Slovak municipality opened playground with segregated use rules - Romani children on even-numbered days only
The Slovak municipality of Hrčeľ has introduced special rules for using its multi-functional playground that was funded with EU monies in 2012 - Romani children can use it on even-numbered days and "the rest" of the citizenry can use it on odd-numbered days. The sign announcing the rules to those visiting the playground was also still accessible on the municipality's website this past weekend, according to news server dennikn.sk.
Mayor Rudolf Balog, however, told the news server that those rules no longer apply and that they were introduced when the playground opened four years ago because skirmishes were happening there between non-Roma and Roma. "That applied for about a month, then the conditions calmed down," he said.
Slovak MP Ondrej Dostál, the chair of the Civic Conservative Party elected on the candidate list of the Freedom and Solidarity Party, has drawn attention to the segregation. "Dividing up the days citizens can access the playground according to whether they are Romani or not is a clear example of discrimination and segregation," he said.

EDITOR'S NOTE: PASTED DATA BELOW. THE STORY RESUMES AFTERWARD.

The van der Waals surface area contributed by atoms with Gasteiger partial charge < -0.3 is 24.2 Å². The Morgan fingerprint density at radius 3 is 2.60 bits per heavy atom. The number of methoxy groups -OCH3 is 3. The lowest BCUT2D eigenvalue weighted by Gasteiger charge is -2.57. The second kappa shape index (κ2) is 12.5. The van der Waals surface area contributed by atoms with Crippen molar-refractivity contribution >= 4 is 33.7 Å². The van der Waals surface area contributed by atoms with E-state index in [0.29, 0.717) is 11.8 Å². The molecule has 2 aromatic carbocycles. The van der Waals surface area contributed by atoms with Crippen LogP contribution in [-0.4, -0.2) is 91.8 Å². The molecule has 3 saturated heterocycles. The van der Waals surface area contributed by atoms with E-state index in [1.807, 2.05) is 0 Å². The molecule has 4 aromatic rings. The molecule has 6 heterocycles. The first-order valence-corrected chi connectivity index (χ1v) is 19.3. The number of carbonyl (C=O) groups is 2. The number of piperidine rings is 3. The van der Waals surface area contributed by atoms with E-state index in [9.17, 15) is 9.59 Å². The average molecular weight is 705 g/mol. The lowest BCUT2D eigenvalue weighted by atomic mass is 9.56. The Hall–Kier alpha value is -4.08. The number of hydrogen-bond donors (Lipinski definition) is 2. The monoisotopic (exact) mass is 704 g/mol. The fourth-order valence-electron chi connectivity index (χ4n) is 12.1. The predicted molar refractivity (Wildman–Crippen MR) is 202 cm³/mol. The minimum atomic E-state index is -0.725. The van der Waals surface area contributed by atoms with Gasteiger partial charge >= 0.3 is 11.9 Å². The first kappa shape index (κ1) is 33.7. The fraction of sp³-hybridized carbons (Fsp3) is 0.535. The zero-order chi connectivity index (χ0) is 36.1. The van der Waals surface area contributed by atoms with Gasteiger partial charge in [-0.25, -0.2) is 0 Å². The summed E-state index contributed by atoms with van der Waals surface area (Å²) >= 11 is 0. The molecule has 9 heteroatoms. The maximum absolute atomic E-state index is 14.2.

The mayor said there had been no other option and that he considered the solution to have been a compromise. Currently, however, people allegedly go to the playground on whichever day they prefer.
"The Roma say how long they're going to play there and the manager unlocks the playground for them for that amount of time. The same for everyone else," he said.
Dostál has informed Slovak Ombudswoman Jana Dubovcová of the case. "We can demonstrate to Madame Ombudswoman or anyone else that we are not discriminating against anyone here," the mayor said.
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